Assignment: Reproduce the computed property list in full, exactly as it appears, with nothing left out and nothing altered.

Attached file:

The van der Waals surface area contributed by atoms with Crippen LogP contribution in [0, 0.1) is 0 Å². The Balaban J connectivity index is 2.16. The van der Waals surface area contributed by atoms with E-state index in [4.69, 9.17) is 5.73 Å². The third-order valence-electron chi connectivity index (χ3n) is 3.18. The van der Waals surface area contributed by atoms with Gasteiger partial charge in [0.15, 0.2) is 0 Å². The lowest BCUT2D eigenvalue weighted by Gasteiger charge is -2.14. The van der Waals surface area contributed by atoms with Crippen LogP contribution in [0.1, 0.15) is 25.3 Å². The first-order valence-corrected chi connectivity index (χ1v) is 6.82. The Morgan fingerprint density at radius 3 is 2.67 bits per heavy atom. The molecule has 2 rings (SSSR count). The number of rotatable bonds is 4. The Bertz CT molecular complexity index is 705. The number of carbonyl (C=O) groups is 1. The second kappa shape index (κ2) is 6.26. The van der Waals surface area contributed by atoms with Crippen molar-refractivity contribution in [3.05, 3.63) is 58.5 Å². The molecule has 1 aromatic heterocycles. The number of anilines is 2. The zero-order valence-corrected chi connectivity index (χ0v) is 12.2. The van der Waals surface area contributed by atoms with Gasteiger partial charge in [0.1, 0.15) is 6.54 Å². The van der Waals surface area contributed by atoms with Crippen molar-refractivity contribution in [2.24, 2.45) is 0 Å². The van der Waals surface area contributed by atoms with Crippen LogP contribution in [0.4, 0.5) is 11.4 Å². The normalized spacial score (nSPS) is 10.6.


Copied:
The van der Waals surface area contributed by atoms with Crippen LogP contribution in [0, 0.1) is 0 Å². The Balaban J connectivity index is 2.16. The van der Waals surface area contributed by atoms with E-state index in [4.69, 9.17) is 5.73 Å². The third-order valence-electron chi connectivity index (χ3n) is 3.18. The van der Waals surface area contributed by atoms with Gasteiger partial charge in [0.15, 0.2) is 0 Å². The lowest BCUT2D eigenvalue weighted by Gasteiger charge is -2.14. The van der Waals surface area contributed by atoms with Crippen LogP contribution in [0.1, 0.15) is 25.3 Å². The first-order valence-corrected chi connectivity index (χ1v) is 6.82. The Morgan fingerprint density at radius 3 is 2.67 bits per heavy atom. The molecule has 2 rings (SSSR count). The number of rotatable bonds is 4. The Bertz CT molecular complexity index is 705. The number of carbonyl (C=O) groups is 1. The second kappa shape index (κ2) is 6.26. The van der Waals surface area contributed by atoms with Crippen molar-refractivity contribution in [3.05, 3.63) is 58.5 Å². The molecule has 1 aromatic heterocycles. The number of anilines is 2. The zero-order valence-corrected chi connectivity index (χ0v) is 12.2. The van der Waals surface area contributed by atoms with Gasteiger partial charge in [0.1, 0.15) is 6.54 Å². The van der Waals surface area contributed by atoms with Crippen molar-refractivity contribution in [2.24, 2.45) is 0 Å². The van der Waals surface area contributed by atoms with Crippen LogP contribution in [0.4, 0.5) is 11.4 Å². The normalized spacial score (nSPS) is 10.6.